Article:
Author: Cornish, Rick

Driving Up
 

In a few weeks I’ll be packing up the old Argosy, hitching it up to the not quite as old F-15 and heading north to Grass Valley. I’ve been doing this since 1976 and you’d think I would have eventually gotten over the thrill of it. But I haven’t. By the time I start up the grade just past Roseville, my heart starts to pound, my mouth goes dry and a wave of endorphins begins to well up. It’s become a Pavlovian response. A few of the drives to the Fathers Day Festival stand out in my mind.

Of course I remember that first year, driving up on an early afternoon Friday with my friend John Bunch, convinced we were on our way to a blues festival. Imagine our surprise on arriving to find no blues at all but an abundance of strange looking five and eight stringed instruments. I was ready to leave soon after arriving, but John convinced me we should stay for the first act just to hear what it was all about. Jake Quizz-something and the Something-Something Ramblers. This was DEFINITELY not going to be the blues. Jake’s first song was Little Maggie, a lightening fast, pulsing rendition. It was like someone had taken a brick to the back of my head…..it was like I’d been waiting to hear this kind of music my entire life. That one song, sung by Jake Quisenberry over forty years ago on a tiny stage in the middle of a pine forest with maybe 75 people in the audience, was to change my life forever. It would gobble up every bit of free time I had, it would take me to places I’d never dreamed of going and, most importantly, it would introduce me to the best friends I would ever have.

And there was the first drive up to Grass Valley with my two boys, Phillip and Peter, a few years later. They were four and two respectively and they were not happy with the long drive. I’d told them we were going on a camping trip, but with “a little music thrown in” and I can remember Phil, even at the age of four, rolling his eyes. Some things never change. June under the pines in Nevada County would become a family tradition that would endure until both sons were well into high school. And of course for Phil, the one who was bitten badly by the bluegrass bug, the annual treks to Grass Valley would become a tradition of his own little family.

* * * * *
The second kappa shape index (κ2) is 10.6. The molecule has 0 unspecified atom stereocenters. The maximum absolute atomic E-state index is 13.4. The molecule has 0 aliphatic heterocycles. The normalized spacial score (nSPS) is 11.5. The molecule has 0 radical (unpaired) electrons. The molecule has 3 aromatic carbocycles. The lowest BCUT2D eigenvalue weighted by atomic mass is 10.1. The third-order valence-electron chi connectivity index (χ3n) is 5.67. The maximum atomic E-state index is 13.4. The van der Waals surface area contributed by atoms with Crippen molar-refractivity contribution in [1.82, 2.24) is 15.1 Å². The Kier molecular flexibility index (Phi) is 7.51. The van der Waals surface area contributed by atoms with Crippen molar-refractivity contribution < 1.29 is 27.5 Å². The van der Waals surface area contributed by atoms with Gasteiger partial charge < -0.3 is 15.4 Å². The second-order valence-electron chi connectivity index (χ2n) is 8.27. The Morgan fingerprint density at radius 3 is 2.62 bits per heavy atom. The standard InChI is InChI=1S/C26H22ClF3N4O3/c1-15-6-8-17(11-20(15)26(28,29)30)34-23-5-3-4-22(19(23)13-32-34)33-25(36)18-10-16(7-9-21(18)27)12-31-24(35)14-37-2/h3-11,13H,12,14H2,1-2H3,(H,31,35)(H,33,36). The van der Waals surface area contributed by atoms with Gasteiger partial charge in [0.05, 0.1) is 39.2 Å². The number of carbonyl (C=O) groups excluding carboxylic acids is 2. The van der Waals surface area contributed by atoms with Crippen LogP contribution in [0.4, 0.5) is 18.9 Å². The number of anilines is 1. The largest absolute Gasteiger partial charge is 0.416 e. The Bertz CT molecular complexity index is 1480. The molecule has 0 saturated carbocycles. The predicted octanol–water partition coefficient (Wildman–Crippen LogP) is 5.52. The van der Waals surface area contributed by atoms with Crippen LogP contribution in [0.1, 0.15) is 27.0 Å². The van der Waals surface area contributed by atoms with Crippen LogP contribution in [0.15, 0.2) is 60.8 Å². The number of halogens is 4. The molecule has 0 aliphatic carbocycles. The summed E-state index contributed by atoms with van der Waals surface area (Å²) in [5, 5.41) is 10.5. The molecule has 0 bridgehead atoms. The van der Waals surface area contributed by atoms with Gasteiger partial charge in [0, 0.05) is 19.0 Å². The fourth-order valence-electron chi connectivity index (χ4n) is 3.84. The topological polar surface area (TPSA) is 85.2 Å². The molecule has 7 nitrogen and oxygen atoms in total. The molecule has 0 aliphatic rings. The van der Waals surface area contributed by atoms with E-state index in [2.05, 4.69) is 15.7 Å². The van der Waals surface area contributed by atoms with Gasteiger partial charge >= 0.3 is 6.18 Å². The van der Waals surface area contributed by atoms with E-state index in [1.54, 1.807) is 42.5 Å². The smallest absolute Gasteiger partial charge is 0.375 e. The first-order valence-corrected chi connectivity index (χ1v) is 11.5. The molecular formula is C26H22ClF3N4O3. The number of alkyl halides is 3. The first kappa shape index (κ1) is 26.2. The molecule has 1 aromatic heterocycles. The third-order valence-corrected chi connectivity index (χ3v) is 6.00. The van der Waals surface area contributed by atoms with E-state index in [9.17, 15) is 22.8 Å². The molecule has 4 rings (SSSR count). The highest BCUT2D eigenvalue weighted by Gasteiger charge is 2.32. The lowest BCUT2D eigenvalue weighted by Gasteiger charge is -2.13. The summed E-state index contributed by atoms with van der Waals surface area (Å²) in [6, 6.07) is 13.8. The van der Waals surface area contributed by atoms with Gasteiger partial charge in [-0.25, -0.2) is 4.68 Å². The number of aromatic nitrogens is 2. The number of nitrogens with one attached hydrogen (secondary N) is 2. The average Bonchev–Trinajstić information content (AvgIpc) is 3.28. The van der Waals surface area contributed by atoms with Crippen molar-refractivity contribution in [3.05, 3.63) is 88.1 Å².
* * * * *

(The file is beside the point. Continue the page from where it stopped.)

I remember my drive up in 1982 because it was the first year I was able to get the entire week off from work. As I drove up the Monday morning before the festival my excitement was mixed with anxiety. Would they let me into the fairgrounds that early or would I have to turn around and go home? I stressed for the entire three and a half hour drive, but once there I learned the answer before I could even unhitch the old Siesta 19-footer. “Just what do you think yur doin’?”, rasped the diminutive but nonetheless imposing Midge Hobbs. Midge was one of the CBA leaders way back then and she let me know it in no uncertain terms. She also let me know that I could stay, provided I join her festival set up crew which, of course, I did. And so began my career as a CBA volunteer.

1987 was the year I drove a huge motor home up to Grass Valley. I remember driving out of the rental place in Milpitas thinking that there should be some sort of training requirement before being allowed to pilot such a behemoth. No, I hadn’t ‘moved up’ from my ’56 Siesta; rather, I’d rented the RV for my sister Melanie and her husband Theo to stay in. It was the only way I could convince them to come up from L.A. to see my band, the Grass Menagerie, play the main stage at the Fathers Day Festival. Theo, a city boy who thought a mandolin was something you used for cutting vegetables, got stung by the bug the first afternoon under the pines and within a few years he had his own weekly radio show at Cal State Northridge—Theo Goldenberg’s Sunday Morning Gospel Show. Oh, and I’d also managed to coax childhood friend Brooks Judd to drive up to see the show. He too was never quite the same after a weekend with the Osborne Brothers, Del McCoury Band, Weary Hearts, Sawtooth Mountain Boys, High Country, Sidesaddle & Co., A Touch of Grass, Bluegrass Philharmonic, Brushy Peak, Fog City Ramblers, Fiddlestix, , Heartland, Possum Trot String Band, New Five Cents, Bill White……and of course, the Grass Menagerie.